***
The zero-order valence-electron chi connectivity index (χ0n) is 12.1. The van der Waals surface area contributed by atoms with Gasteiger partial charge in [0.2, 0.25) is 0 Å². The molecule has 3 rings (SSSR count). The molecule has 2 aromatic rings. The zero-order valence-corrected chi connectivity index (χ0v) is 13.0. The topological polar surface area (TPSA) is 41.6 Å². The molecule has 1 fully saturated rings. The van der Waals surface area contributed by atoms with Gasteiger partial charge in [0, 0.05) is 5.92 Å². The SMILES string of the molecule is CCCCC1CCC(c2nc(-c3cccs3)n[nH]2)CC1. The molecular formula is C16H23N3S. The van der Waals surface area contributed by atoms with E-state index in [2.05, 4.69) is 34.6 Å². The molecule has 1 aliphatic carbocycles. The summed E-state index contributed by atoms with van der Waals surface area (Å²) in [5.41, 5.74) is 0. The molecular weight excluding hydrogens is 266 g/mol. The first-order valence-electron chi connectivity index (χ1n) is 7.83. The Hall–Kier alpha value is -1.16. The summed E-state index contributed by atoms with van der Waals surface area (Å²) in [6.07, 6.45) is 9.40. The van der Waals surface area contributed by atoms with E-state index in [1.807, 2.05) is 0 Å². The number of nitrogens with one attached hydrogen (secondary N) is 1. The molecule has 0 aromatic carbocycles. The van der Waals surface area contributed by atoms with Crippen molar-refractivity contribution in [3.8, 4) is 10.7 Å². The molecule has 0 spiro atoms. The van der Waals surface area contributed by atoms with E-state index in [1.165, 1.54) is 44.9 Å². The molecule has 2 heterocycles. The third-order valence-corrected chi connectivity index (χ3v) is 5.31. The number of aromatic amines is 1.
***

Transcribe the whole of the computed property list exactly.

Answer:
The zero-order valence-electron chi connectivity index (χ0n) is 12.1. The van der Waals surface area contributed by atoms with Gasteiger partial charge in [0.2, 0.25) is 0 Å². The molecule has 3 rings (SSSR count). The molecule has 2 aromatic rings. The zero-order valence-corrected chi connectivity index (χ0v) is 13.0. The topological polar surface area (TPSA) is 41.6 Å². The molecule has 1 fully saturated rings. The van der Waals surface area contributed by atoms with Gasteiger partial charge in [0, 0.05) is 5.92 Å². The SMILES string of the molecule is CCCCC1CCC(c2nc(-c3cccs3)n[nH]2)CC1. The molecular formula is C16H23N3S. The van der Waals surface area contributed by atoms with E-state index in [2.05, 4.69) is 34.6 Å². The molecule has 1 aliphatic carbocycles. The summed E-state index contributed by atoms with van der Waals surface area (Å²) in [5.41, 5.74) is 0. The molecular weight excluding hydrogens is 266 g/mol. The first-order valence-electron chi connectivity index (χ1n) is 7.83. The Hall–Kier alpha value is -1.16. The summed E-state index contributed by atoms with van der Waals surface area (Å²) in [6.07, 6.45) is 9.40. The van der Waals surface area contributed by atoms with E-state index in [1.807, 2.05) is 0 Å². The number of nitrogens with one attached hydrogen (secondary N) is 1. The molecule has 0 aromatic carbocycles. The van der Waals surface area contributed by atoms with Crippen molar-refractivity contribution in [3.8, 4) is 10.7 Å². The molecule has 0 spiro atoms. The van der Waals surface area contributed by atoms with E-state index in [1.165, 1.54) is 44.9 Å². The molecule has 2 heterocycles. The third-order valence-corrected chi connectivity index (χ3v) is 5.31. The number of aromatic amines is 1.